Chiller maintenance plans help prevent catastrophic failures by ensuring equipment is properly monitored and serviced on a regular basis. These plans can vary based on a number of factors, including chiller type, manufacturer, geographical region, and client preference, to name a few.
Ray Humphries, area service manager for Capstone Mechanical in Waco, Texas, said the most common chiller failures he sees are not catastrophic. “They are usually very minor component failures, such as thermistors, pressure transducers, and flow switches,” he said. “These are all relatively minor parts that are both inexpensive and easy to replace, if you have them on hand. Most of these are specific to a particular chiller.”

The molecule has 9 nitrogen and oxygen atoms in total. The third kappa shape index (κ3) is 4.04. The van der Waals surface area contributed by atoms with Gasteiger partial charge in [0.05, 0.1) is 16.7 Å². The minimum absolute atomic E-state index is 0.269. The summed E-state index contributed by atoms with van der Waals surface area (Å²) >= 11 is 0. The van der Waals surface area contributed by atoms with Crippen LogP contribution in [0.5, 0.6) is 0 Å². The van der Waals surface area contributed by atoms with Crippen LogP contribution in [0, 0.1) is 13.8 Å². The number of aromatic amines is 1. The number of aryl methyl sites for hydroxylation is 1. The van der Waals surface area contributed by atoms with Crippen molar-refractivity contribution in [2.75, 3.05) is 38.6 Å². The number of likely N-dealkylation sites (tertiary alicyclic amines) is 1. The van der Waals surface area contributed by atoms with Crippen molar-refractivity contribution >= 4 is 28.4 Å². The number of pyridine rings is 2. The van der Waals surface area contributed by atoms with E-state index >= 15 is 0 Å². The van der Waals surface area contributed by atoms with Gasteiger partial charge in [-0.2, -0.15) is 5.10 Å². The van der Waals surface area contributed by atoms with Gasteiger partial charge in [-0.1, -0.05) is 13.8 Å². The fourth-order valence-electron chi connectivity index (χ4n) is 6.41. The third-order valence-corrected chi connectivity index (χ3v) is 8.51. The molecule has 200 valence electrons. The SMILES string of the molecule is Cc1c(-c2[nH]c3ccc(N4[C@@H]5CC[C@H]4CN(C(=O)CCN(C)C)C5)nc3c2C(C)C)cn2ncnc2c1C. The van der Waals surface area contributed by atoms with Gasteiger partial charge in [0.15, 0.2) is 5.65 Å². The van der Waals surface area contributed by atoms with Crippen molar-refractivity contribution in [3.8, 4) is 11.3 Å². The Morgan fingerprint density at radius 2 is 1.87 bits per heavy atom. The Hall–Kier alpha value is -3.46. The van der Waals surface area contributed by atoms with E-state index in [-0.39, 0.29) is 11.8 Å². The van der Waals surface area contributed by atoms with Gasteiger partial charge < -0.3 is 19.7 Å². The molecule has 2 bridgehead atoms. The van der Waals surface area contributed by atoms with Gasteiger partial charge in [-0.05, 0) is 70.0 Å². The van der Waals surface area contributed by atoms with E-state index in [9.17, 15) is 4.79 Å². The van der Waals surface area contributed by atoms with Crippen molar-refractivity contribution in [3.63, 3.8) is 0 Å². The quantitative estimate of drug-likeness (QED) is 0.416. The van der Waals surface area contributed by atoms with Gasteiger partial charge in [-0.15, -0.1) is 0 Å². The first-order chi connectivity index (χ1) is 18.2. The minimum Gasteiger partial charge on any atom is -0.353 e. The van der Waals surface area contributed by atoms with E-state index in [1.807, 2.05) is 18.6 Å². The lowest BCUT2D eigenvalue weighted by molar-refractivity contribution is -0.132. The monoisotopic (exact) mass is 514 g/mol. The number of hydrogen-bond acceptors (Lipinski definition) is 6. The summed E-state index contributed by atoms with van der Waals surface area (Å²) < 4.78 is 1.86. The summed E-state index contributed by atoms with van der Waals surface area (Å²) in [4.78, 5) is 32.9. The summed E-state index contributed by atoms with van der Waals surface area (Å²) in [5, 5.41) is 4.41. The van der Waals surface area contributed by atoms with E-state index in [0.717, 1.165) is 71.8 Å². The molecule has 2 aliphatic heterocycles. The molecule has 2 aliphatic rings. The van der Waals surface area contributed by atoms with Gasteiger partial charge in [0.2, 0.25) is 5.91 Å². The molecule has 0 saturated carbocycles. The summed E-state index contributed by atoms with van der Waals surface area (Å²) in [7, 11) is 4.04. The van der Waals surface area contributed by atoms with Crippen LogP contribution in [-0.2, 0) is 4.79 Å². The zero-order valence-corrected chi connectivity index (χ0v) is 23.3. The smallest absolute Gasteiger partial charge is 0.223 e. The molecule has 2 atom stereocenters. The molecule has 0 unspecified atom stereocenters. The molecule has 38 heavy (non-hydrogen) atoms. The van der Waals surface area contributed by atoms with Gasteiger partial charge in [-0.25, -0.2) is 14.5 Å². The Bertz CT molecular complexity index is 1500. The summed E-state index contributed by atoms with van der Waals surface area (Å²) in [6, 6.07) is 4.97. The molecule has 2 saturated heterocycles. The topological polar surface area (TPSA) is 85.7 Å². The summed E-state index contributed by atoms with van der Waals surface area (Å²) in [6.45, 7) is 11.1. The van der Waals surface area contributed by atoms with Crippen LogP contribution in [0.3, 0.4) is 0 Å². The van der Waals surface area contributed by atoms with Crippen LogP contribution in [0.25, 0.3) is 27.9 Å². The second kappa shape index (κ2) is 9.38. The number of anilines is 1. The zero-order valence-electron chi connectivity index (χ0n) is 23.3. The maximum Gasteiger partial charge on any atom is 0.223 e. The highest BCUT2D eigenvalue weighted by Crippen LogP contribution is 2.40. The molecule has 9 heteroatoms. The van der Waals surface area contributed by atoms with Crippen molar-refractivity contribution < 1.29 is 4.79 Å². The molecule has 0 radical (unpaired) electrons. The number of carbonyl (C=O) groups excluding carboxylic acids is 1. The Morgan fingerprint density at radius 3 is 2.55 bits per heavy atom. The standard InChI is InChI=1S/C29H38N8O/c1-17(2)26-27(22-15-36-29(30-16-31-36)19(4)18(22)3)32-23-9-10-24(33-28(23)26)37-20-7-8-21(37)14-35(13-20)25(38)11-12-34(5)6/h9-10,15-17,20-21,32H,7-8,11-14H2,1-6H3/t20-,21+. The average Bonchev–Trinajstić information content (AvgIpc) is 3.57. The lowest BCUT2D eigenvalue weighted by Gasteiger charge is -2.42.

Maintenance plans are then based upon their requirements, expectations, and willingness to properly plan and budget, says Greg Crumpton, president and founder of AirTight FaciliTech in Charlotte, North Carolina. “A research-and-development facility that doesn’t lose money if they miss an eight-hour shift without a chiller available is a lot different than a high-density data center. It really comes down to what the customers [want to pay] to ‘insure.’ Uptime isn’t cheap, but sometimes downtime can be devastating.”